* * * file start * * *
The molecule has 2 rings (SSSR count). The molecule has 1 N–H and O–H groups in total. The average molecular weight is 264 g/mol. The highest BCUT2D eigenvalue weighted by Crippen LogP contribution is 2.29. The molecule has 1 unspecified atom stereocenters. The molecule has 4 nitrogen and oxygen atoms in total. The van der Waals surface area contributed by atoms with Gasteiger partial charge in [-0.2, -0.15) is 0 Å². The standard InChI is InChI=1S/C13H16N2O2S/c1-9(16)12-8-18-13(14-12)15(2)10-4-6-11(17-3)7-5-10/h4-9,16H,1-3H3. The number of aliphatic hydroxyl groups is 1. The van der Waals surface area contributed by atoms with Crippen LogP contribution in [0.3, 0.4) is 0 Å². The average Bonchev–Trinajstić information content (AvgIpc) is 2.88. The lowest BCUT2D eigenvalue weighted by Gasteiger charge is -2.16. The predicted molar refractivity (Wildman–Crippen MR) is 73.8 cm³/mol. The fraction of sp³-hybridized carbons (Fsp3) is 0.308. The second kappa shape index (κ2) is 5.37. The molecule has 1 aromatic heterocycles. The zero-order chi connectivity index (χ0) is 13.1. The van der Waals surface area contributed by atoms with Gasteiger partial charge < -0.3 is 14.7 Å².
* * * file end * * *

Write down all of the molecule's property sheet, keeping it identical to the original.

The molecule has 2 rings (SSSR count). The molecule has 1 N–H and O–H groups in total. The average molecular weight is 264 g/mol. The highest BCUT2D eigenvalue weighted by Crippen LogP contribution is 2.29. The molecule has 1 unspecified atom stereocenters. The molecule has 4 nitrogen and oxygen atoms in total. The van der Waals surface area contributed by atoms with Gasteiger partial charge in [-0.2, -0.15) is 0 Å². The standard InChI is InChI=1S/C13H16N2O2S/c1-9(16)12-8-18-13(14-12)15(2)10-4-6-11(17-3)7-5-10/h4-9,16H,1-3H3. The number of aliphatic hydroxyl groups is 1. The van der Waals surface area contributed by atoms with Crippen LogP contribution in [0.3, 0.4) is 0 Å². The average Bonchev–Trinajstić information content (AvgIpc) is 2.88. The lowest BCUT2D eigenvalue weighted by Gasteiger charge is -2.16. The predicted molar refractivity (Wildman–Crippen MR) is 73.8 cm³/mol. The fraction of sp³-hybridized carbons (Fsp3) is 0.308. The second kappa shape index (κ2) is 5.37. The molecule has 1 aromatic heterocycles. The zero-order chi connectivity index (χ0) is 13.1. The van der Waals surface area contributed by atoms with Gasteiger partial charge < -0.3 is 14.7 Å².